As is seen, for a new bubble, radius = 0, the interior pressure must approach the infinite. Not happening. Instead, the CO₂ enters into solution in the dough. It out-gasses only into an existing alveolus. From where do these bubbles come? They are bubbles created in the mixing and kneading stages. The kneading has two primary purposes (gluten development/alignment aside); working air evenly into the dough and distributing yeast throughout the dough.

The initial size of the alveoli are primarily determined by how you work the dough. The punch down is aimed at making big bubbles into small bubbles. Expelling gas is not the goal. Your aggressiveness here will determine whether you end up with a sandwich bread or one that provides a place for the baker to nap. The final punch down and shaping is the most important time for this control.

The large bubbles can eat the smaller because the pressure differential between them may be enough to break the gluten or lipid membrane between them. As a note of interest, if the amount of solid fat is sufficient, it will replace the gluten for a stronger film.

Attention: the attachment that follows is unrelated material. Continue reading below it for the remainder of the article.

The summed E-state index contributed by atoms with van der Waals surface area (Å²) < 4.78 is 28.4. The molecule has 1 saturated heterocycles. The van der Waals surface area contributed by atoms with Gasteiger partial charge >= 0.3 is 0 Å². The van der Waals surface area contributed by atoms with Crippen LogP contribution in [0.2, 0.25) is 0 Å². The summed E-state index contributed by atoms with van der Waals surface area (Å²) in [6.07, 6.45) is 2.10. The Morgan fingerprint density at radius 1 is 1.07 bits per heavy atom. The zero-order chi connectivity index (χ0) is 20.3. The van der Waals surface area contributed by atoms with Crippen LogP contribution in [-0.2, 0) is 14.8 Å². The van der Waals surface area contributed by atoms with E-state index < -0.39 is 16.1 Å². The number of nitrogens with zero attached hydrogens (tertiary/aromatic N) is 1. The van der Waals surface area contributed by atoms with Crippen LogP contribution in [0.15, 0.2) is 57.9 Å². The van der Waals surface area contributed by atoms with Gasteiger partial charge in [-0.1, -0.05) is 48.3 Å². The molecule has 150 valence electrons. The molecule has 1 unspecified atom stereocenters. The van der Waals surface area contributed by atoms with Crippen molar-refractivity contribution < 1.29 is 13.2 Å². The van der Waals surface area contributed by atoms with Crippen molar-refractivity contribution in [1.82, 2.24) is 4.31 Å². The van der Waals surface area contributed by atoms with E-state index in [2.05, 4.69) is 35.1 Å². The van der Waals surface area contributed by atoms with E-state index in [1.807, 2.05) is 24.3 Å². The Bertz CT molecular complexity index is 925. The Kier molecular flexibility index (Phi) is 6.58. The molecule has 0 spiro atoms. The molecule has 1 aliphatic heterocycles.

gary

DanAyo's picture
DanAyo

Please elaborate - “First, the CO₂ produced by the yeast does not cause the alveoli. The physics are not there. The interior pressure (P) is related to the radius (r) by the equation: P = 2γ/r, where γ is the tension on the outside of the bubble. As is seen, for a new bubble, radius = 0, the interior pressure must approach the infinite. Not happening.”

I recently read that the alveoli are a result of air pockets that originate (from mixing, dry flour, folding, and other such manipulations) in the dough. Gasses fill these voids and because the gluten network contains that gas, the bubble (alveoli) expands. So the yeast gas don’t produce the cavity, it just expands it. Is this correct?

I’ve been thinking... If the above paragraph is true, might it be beneficial to machine mix a dough very wet (similar to Ciabatta) and then after incorporating many air pockets, slowly add the remaining flour. My hope is to highly aerate the dough with the mixer, then introducing the remaining water to achieve the desired hydration. The idea is based on the thought that Ciabatta almost always produces extremely open crumb. Is this a viable idea?

 

gary.turner's picture
gary.turner

Quote:
So the yeast gas don’t produce the cavity, it just expands it. Is this correct?
Yes. More next …

Quote: